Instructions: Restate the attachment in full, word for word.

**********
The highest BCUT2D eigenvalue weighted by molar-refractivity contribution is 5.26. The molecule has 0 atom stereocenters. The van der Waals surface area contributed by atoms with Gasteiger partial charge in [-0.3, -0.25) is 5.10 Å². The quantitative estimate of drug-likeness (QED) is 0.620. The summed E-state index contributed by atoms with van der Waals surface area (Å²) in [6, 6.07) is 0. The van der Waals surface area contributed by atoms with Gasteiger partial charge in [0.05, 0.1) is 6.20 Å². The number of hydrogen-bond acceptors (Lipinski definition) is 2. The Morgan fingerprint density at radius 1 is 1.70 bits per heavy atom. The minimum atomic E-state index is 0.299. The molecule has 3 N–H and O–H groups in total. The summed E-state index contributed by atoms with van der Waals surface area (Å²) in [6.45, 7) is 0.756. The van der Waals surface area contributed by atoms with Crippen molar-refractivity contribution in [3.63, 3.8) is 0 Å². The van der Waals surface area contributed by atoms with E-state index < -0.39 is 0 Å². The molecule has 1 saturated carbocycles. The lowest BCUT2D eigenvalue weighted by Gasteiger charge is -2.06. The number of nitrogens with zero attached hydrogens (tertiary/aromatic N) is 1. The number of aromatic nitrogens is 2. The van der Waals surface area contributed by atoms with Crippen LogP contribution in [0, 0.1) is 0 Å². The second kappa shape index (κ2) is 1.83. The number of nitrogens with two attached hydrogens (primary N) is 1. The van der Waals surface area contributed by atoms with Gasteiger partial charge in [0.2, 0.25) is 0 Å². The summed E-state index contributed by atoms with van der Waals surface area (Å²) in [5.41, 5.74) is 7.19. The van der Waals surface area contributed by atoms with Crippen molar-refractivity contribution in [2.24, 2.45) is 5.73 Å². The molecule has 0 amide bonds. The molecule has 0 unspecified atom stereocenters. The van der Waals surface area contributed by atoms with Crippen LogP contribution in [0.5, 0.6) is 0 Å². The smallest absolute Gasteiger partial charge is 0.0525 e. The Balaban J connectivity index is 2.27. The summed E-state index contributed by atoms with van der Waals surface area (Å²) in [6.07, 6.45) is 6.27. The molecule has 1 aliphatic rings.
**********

The highest BCUT2D eigenvalue weighted by molar-refractivity contribution is 5.26. The molecule has 0 atom stereocenters. The van der Waals surface area contributed by atoms with Gasteiger partial charge in [-0.3, -0.25) is 5.10 Å². The quantitative estimate of drug-likeness (QED) is 0.620. The summed E-state index contributed by atoms with van der Waals surface area (Å²) in [6, 6.07) is 0. The van der Waals surface area contributed by atoms with Gasteiger partial charge in [0.05, 0.1) is 6.20 Å². The number of hydrogen-bond acceptors (Lipinski definition) is 2. The Morgan fingerprint density at radius 1 is 1.70 bits per heavy atom. The minimum atomic E-state index is 0.299. The molecule has 3 N–H and O–H groups in total. The summed E-state index contributed by atoms with van der Waals surface area (Å²) in [6.45, 7) is 0.756. The van der Waals surface area contributed by atoms with Crippen molar-refractivity contribution in [3.63, 3.8) is 0 Å². The van der Waals surface area contributed by atoms with E-state index < -0.39 is 0 Å². The molecule has 1 saturated carbocycles. The lowest BCUT2D eigenvalue weighted by Gasteiger charge is -2.06. The number of nitrogens with zero attached hydrogens (tertiary/aromatic N) is 1. The number of aromatic nitrogens is 2. The van der Waals surface area contributed by atoms with Crippen LogP contribution in [0, 0.1) is 0 Å². The second kappa shape index (κ2) is 1.83. The number of nitrogens with two attached hydrogens (primary N) is 1. The van der Waals surface area contributed by atoms with Gasteiger partial charge in [0.2, 0.25) is 0 Å². The summed E-state index contributed by atoms with van der Waals surface area (Å²) in [5.41, 5.74) is 7.19. The van der Waals surface area contributed by atoms with Crippen molar-refractivity contribution in [2.24, 2.45) is 5.73 Å². The molecule has 0 amide bonds. The molecule has 0 unspecified atom stereocenters. The van der Waals surface area contributed by atoms with Crippen LogP contribution in [0.5, 0.6) is 0 Å². The smallest absolute Gasteiger partial charge is 0.0525 e. The Balaban J connectivity index is 2.27. The summed E-state index contributed by atoms with van der Waals surface area (Å²) in [6.07, 6.45) is 6.27. The molecule has 1 aliphatic rings.